Best known as the lead vocalist and lyricist with rock band “Queen”,The late great British musician, singer and songwriter, Freddie Mercury ( Farrokh Bulsara) was born in Zanzibar on the 5th September 1946 and grew up there and in India until his mid-teens, which led to him being referred to as Britain’s first Asian rock star”. Mercury spent the bulk of his childhood in India & began taking piano lessons from the age of seven up to the age of nine. From the age of eight He went to St. Peter’s boarding school for boys in Panchgani near Bombay (now Mumbai), India one of his formative musical influences at the time was Bollywood singer Lata Mangeshkar.At the Age of 12, he formed a school band, The Hectics, & covered rock and roll artists such as Cliff Richard and Little Richard and began to call himself “Freddie”. He remained in India, living with his grandmother and aunt until he completed his education at St. Mary’s School, Bombay.At the age of 17, Mercury & his family fled from Zanzibar due to the 1964 Zanzibar Revolution and moved to Feltham, Middlesex, England where he enrolled at Isleworth Polytechnic (now West Thames College) in West London & studied art. He ultimately earned a Diploma in Art and Graphic Design at Ealing Art College, later using these skills to design the Queen crest. Mercury remained a British citizen for the rest of his life.Following graduation, Mercury joined a series of bands and sold second-hand clothes in the Kensington Market in London. While living in London, he also learned guitar. Much of the music he liked was guitar-oriented: his favourite artists at the time were The Who, The Beatles, Jimi Hendrix, David Bowie, & Led Zeppelin. In 1969 he joined the band Ibex, later renamed Wreckage then joined a second band called Sour Milk Sea, then In April 1970, Mercury joined guitarist Brian May and drummer Roger Taylor who had previously been in a band called Smile & Despite reservations, Mercury chose the name “Queen” for the new band. He also changed his surname, Bulsara, to Mercury and recruited bass guitar player John Deacon prior to recording their eponymous debut album.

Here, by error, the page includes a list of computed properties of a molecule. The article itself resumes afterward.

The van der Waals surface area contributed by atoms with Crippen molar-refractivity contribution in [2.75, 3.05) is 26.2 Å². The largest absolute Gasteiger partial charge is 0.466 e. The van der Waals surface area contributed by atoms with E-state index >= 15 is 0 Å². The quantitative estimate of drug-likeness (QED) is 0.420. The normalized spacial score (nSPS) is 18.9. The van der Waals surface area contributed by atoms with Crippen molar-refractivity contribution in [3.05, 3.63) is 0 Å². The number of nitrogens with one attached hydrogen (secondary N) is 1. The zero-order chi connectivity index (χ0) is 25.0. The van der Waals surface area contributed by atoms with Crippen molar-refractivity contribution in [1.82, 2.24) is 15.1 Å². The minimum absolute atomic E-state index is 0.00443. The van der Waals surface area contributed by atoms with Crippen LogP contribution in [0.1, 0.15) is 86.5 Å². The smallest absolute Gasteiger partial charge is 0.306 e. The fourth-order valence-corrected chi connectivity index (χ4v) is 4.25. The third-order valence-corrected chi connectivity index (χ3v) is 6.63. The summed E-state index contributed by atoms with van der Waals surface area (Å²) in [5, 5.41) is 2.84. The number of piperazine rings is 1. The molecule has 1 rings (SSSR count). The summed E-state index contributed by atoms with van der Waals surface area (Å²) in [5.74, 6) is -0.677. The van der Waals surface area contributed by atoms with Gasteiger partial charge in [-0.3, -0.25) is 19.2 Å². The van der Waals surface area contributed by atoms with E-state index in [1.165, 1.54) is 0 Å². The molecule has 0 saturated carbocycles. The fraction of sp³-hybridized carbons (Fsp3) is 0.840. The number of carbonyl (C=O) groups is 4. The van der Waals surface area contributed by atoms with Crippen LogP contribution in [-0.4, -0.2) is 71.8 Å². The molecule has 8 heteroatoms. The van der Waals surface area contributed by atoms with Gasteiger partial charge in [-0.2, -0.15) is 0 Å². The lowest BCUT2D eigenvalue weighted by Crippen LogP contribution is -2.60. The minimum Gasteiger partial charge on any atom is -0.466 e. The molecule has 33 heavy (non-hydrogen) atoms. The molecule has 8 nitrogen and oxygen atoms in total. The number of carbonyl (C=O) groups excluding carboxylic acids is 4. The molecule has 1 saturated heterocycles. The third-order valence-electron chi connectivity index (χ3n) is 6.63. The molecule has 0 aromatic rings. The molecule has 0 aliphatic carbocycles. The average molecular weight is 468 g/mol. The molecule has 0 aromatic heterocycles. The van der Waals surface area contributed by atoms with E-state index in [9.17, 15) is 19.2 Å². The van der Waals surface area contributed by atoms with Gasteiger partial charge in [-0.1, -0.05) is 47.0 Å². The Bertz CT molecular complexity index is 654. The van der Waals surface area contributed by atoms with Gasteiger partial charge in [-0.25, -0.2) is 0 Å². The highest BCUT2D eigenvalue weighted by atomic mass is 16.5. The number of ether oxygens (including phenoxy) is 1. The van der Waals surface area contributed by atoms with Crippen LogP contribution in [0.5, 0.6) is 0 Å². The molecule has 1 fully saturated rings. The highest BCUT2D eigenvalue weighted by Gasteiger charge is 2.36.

Queen’s earliest works were influenced by progressive rock, but the band gradually ventured into more conventional & radio-friendly works,incorporating more diverse & innovative styles in their music. They enjoyed considerable success in the UK with their debut and its follow-up, Queen II, but it was the release of Sheer Heart Attack (1974) & A Night at the Opera that gained the band international success, which featured “Bohemian Rhapsody”, which stayed at number one in the UK Singles Chart for nine weeks; it charted at number one in several other territories, and gave the band their first top ten hit on the US Billboard Hot 100. Their 1977 album, News of the World, contained two of rock’s most recognisable anthems, “We Will Rock You” and “We Are the Champions”. Mercury also played the piano in many of Queen’s most popular songs, including “Killer Queen”, “Bohemian Rhapsody”, “Good Old Fashioned Lover Boy”, “We Are the Champions”, “Somebody To Love” and “Don’t Stop Me Now”. He used concert grand pianos and, occasionally, other keyboard instruments such as the harpsichord. From 1980 onward, he also made frequent use of synthesisers in the studio and As a songwriter, he composed 10 of the 17 songs on Queen’s Greatest Hits album: “Bohemian Rhapsody”, “Seven Seas of Rhye”, “Killer Queen”, “Somebody to Love”, “Good Old-Fashioned Lover Boy”, “We Are the Champions”, “Bicycle Race”, “Don’t Stop Me Now”, “Crazy Little Thing Called Love” and “Play the Game”.He was also known for his flamboyant stage persona & displayed a highly theatrical style that often evoked a great deal of participation from the crowd. Over the course of his career, Mercury performed an estimated 700 concerts in countries around the world and by the early 1980s they were one of the biggest stadium rock bands in the world, A notable aspect of Queen concerts was the large scale involved.